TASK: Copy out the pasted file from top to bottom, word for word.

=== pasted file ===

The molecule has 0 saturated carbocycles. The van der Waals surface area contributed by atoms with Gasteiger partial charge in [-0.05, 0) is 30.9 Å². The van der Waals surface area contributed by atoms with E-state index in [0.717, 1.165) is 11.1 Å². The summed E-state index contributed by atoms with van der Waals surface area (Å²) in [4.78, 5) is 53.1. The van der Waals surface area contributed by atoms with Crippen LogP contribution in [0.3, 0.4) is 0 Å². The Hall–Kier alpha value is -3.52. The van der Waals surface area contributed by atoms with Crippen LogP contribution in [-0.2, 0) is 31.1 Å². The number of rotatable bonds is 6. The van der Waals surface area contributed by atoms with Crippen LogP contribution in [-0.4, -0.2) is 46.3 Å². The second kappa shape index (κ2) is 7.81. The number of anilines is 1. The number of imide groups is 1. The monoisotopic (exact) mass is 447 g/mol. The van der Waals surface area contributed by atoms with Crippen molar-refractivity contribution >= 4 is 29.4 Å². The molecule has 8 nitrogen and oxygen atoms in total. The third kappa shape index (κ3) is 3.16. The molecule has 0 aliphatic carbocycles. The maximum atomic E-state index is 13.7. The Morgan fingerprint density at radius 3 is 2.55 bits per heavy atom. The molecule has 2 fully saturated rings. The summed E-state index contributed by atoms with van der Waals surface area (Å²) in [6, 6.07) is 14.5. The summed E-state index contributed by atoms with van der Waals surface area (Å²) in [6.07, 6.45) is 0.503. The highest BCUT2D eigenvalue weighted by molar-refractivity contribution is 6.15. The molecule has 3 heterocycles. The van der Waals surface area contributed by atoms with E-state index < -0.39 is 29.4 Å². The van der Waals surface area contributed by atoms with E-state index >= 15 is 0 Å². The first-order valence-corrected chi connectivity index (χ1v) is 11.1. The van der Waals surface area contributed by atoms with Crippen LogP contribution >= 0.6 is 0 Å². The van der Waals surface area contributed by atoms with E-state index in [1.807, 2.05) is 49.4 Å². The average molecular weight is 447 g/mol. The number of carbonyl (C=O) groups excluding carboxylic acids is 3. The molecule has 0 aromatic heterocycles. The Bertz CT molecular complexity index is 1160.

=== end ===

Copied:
The molecule has 0 saturated carbocycles. The van der Waals surface area contributed by atoms with Gasteiger partial charge in [-0.05, 0) is 30.9 Å². The van der Waals surface area contributed by atoms with E-state index in [0.717, 1.165) is 11.1 Å². The summed E-state index contributed by atoms with van der Waals surface area (Å²) in [4.78, 5) is 53.1. The van der Waals surface area contributed by atoms with Crippen LogP contribution in [0.3, 0.4) is 0 Å². The Hall–Kier alpha value is -3.52. The van der Waals surface area contributed by atoms with Crippen LogP contribution in [-0.2, 0) is 31.1 Å². The number of rotatable bonds is 6. The van der Waals surface area contributed by atoms with Crippen LogP contribution in [-0.4, -0.2) is 46.3 Å². The second kappa shape index (κ2) is 7.81. The number of anilines is 1. The number of imide groups is 1. The monoisotopic (exact) mass is 447 g/mol. The van der Waals surface area contributed by atoms with Crippen molar-refractivity contribution >= 4 is 29.4 Å². The molecule has 8 nitrogen and oxygen atoms in total. The third kappa shape index (κ3) is 3.16. The molecule has 0 aliphatic carbocycles. The maximum atomic E-state index is 13.7. The Morgan fingerprint density at radius 3 is 2.55 bits per heavy atom. The molecule has 2 fully saturated rings. The summed E-state index contributed by atoms with van der Waals surface area (Å²) in [6, 6.07) is 14.5. The summed E-state index contributed by atoms with van der Waals surface area (Å²) in [6.07, 6.45) is 0.503. The highest BCUT2D eigenvalue weighted by molar-refractivity contribution is 6.15. The molecule has 3 heterocycles. The van der Waals surface area contributed by atoms with E-state index < -0.39 is 29.4 Å². The van der Waals surface area contributed by atoms with E-state index >= 15 is 0 Å². The first-order valence-corrected chi connectivity index (χ1v) is 11.1. The van der Waals surface area contributed by atoms with Crippen LogP contribution >= 0.6 is 0 Å². The van der Waals surface area contributed by atoms with E-state index in [1.807, 2.05) is 49.4 Å². The average molecular weight is 447 g/mol. The number of carbonyl (C=O) groups excluding carboxylic acids is 3. The molecule has 0 aromatic heterocycles. The Bertz CT molecular complexity index is 1160.